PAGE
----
Biology of Dyslexia Varies With Culture, Study Finds
aurolynluykx at yahoo.com
Wed Sep 8 19:39:44 UTC 2004
Good on ya, Ron. I share your "Aaarrgh!" and could add
a couple more -- e.g....
> >A new study suggests that the biology underlying
> reading disorders may also vary by culture. Chinese
speakers who suffer from dyslexia, the study found,
have different brain abnormalities than English
> >speakers who are dyslexic....
Admittedly I haven't read the original study, but
that's not what it seems to suggest to me at all.
Again, a false dichotomy between "nature" (underlying
biology) and "nurture" (writing systems), when really
it's the INTERACTION between these things that is at
issue. It could conceivably be the exact same brain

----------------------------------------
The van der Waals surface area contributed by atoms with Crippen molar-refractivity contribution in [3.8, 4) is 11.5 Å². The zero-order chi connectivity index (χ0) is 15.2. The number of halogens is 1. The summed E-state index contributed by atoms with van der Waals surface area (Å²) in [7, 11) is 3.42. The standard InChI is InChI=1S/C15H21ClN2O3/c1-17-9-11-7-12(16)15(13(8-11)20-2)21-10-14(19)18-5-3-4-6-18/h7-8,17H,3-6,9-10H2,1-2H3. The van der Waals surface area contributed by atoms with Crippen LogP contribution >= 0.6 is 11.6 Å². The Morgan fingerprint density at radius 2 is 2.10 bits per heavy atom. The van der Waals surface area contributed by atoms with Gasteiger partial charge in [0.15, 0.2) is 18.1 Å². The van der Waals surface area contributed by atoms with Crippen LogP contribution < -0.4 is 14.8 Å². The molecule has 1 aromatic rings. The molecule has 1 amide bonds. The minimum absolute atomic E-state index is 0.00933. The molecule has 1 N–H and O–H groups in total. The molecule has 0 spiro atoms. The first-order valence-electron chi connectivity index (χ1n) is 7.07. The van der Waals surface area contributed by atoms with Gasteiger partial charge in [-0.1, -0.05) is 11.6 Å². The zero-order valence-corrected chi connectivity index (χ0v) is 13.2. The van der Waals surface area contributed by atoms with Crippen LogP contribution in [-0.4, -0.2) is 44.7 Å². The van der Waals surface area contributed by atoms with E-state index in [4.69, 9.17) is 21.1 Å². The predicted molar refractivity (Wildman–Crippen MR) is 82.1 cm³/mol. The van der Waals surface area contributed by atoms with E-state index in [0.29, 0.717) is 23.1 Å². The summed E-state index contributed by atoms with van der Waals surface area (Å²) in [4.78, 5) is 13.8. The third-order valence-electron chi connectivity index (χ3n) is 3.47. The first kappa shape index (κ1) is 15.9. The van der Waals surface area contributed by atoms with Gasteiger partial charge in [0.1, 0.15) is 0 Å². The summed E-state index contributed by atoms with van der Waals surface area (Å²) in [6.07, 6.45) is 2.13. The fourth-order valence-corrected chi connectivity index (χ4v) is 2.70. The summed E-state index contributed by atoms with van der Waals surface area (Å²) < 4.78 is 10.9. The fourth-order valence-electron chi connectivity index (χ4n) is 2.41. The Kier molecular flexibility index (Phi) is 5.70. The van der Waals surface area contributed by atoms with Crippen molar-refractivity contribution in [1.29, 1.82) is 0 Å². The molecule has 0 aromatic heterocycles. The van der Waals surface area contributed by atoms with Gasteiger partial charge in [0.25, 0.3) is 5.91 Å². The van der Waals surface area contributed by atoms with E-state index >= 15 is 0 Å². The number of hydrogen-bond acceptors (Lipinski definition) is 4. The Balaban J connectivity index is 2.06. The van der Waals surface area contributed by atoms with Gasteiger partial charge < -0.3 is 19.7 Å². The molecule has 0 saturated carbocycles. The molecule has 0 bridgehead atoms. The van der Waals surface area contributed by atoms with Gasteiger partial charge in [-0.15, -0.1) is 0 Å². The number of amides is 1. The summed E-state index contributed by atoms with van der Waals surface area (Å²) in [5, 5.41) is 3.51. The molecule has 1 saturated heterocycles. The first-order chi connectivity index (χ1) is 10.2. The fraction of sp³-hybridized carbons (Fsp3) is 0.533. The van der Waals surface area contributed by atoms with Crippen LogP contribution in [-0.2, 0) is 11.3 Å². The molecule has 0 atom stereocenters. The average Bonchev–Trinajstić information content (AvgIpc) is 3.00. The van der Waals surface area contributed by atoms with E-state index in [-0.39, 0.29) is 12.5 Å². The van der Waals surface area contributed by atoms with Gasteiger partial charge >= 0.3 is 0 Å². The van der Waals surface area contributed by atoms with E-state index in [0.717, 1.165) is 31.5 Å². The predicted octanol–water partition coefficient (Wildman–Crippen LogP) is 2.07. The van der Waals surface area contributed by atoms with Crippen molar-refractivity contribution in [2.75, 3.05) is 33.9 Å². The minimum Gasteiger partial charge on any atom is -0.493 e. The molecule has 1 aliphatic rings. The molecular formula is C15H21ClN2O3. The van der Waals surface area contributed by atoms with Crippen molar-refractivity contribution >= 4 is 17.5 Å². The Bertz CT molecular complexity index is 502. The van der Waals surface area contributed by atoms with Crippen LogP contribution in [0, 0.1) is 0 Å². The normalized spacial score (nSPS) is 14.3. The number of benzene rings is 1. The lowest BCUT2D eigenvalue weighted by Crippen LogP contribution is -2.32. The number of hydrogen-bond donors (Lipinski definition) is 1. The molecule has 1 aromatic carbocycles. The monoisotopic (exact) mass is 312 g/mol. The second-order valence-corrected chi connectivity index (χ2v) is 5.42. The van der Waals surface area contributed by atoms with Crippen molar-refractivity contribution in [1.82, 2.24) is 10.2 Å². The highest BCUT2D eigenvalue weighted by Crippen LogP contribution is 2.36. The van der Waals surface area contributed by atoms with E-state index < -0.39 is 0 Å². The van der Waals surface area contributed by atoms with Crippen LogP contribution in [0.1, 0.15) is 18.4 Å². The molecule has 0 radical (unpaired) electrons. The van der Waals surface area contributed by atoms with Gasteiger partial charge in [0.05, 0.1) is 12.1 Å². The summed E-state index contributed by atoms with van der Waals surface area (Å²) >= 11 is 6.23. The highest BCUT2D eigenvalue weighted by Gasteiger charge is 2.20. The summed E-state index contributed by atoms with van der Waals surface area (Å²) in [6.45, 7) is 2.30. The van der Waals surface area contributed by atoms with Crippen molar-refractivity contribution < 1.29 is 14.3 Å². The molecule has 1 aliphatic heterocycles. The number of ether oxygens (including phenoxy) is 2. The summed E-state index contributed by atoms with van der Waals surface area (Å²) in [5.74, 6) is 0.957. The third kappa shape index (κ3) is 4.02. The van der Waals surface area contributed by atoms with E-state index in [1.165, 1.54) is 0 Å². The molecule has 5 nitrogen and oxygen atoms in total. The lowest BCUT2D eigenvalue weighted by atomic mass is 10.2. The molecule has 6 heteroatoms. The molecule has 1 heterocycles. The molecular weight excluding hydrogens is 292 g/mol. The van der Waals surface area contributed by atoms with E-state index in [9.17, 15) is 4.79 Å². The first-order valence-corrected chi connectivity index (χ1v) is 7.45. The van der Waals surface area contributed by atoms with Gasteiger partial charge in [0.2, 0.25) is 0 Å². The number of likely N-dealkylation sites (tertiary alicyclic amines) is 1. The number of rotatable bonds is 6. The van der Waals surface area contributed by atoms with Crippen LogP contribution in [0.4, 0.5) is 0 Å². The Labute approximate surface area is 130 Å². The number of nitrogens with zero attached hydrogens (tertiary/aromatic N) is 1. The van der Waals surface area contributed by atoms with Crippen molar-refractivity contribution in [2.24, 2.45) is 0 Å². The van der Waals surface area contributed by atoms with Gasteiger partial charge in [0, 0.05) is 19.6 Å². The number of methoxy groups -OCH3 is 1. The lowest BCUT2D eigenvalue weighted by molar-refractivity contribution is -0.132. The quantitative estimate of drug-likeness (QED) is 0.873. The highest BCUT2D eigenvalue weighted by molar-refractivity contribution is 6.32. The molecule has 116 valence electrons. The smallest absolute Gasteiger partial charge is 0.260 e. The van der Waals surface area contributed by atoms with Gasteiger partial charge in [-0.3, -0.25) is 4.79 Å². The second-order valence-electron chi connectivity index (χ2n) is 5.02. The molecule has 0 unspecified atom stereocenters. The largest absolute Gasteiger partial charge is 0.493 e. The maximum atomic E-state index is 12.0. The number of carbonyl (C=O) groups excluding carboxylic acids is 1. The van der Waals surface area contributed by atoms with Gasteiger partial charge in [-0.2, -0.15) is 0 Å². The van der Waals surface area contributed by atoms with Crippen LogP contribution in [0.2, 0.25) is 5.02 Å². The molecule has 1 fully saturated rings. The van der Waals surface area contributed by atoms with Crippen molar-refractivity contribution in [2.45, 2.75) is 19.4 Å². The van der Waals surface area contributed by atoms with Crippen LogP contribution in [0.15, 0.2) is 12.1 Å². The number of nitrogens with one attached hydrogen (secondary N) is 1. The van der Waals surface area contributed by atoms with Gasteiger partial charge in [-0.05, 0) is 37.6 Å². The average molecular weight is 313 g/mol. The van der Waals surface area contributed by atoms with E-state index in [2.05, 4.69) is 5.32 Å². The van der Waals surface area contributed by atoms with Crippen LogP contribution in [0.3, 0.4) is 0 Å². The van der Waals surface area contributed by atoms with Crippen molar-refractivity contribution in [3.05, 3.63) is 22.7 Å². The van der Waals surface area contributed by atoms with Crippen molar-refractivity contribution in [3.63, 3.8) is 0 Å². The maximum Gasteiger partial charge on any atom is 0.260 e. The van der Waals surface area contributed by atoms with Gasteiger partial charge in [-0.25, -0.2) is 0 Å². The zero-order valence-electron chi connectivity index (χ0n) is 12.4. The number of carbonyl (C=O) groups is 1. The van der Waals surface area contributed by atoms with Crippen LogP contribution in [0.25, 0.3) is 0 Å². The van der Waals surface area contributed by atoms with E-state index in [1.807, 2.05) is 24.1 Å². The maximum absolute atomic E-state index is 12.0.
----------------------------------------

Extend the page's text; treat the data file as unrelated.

abnormality in both cases (English and Chinese), but
simply manifested differently because the cognitive
tasks are different for each writing system.
The suggestion that biology varies according to
"culture" is even more worrisome.
> PS: An interesting study, done years ago, gave some
> African-American kids who were poor readers the
opportunity to read English using Chinese
characters.... the kids rapidly surpassed their
previous reading scores, suggesting that it was the
English writing system, rather than any inherent
problem in the children, that had caused their
Recall though that in that case you're not talking
about dyslexic children per se... Certainly alphabetic
systems (non-phonemic ones) present their own
difficulties, especially when kids are taught to read
by "sounding out" words that don't "sound out" in
their dialect.... Still, I'd rather deal with that
than memorize 5,000 characters any day.
On a related topic, a professor of mine once told me
of a study (which I never saw) suggesting that
Japanese speakers process language in the right brain,
as opposed to the left. Anyone out there ever hear of
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